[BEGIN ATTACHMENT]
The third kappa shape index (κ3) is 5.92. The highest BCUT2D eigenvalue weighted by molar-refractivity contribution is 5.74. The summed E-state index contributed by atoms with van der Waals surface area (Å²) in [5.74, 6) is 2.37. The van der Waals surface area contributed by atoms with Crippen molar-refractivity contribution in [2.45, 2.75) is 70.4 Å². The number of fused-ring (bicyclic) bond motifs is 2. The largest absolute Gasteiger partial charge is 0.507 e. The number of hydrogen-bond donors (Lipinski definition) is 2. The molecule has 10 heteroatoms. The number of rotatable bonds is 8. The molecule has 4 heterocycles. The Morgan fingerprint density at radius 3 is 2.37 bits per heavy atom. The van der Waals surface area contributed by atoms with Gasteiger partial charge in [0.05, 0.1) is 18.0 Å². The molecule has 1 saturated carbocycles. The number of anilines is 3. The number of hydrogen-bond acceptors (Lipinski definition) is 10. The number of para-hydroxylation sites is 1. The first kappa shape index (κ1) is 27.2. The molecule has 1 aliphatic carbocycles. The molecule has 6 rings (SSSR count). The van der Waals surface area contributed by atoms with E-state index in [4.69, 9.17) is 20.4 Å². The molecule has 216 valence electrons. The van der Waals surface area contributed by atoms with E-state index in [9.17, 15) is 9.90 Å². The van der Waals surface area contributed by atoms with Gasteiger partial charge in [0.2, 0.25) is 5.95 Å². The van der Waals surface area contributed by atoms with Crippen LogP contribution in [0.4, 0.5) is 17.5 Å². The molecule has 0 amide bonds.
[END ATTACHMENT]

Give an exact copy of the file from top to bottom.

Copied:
The third kappa shape index (κ3) is 5.92. The highest BCUT2D eigenvalue weighted by molar-refractivity contribution is 5.74. The summed E-state index contributed by atoms with van der Waals surface area (Å²) in [5.74, 6) is 2.37. The van der Waals surface area contributed by atoms with Crippen molar-refractivity contribution in [2.45, 2.75) is 70.4 Å². The number of fused-ring (bicyclic) bond motifs is 2. The largest absolute Gasteiger partial charge is 0.507 e. The number of hydrogen-bond donors (Lipinski definition) is 2. The molecule has 10 heteroatoms. The number of rotatable bonds is 8. The molecule has 4 heterocycles. The Morgan fingerprint density at radius 3 is 2.37 bits per heavy atom. The van der Waals surface area contributed by atoms with Gasteiger partial charge in [0.05, 0.1) is 18.0 Å². The molecule has 1 saturated carbocycles. The number of anilines is 3. The number of hydrogen-bond acceptors (Lipinski definition) is 10. The number of para-hydroxylation sites is 1. The first kappa shape index (κ1) is 27.2. The molecule has 1 aliphatic carbocycles. The molecule has 6 rings (SSSR count). The van der Waals surface area contributed by atoms with E-state index in [4.69, 9.17) is 20.4 Å². The molecule has 216 valence electrons. The van der Waals surface area contributed by atoms with E-state index in [9.17, 15) is 9.90 Å². The van der Waals surface area contributed by atoms with Gasteiger partial charge in [0.2, 0.25) is 5.95 Å². The van der Waals surface area contributed by atoms with Crippen LogP contribution in [0.4, 0.5) is 17.5 Å². The molecule has 0 amide bonds.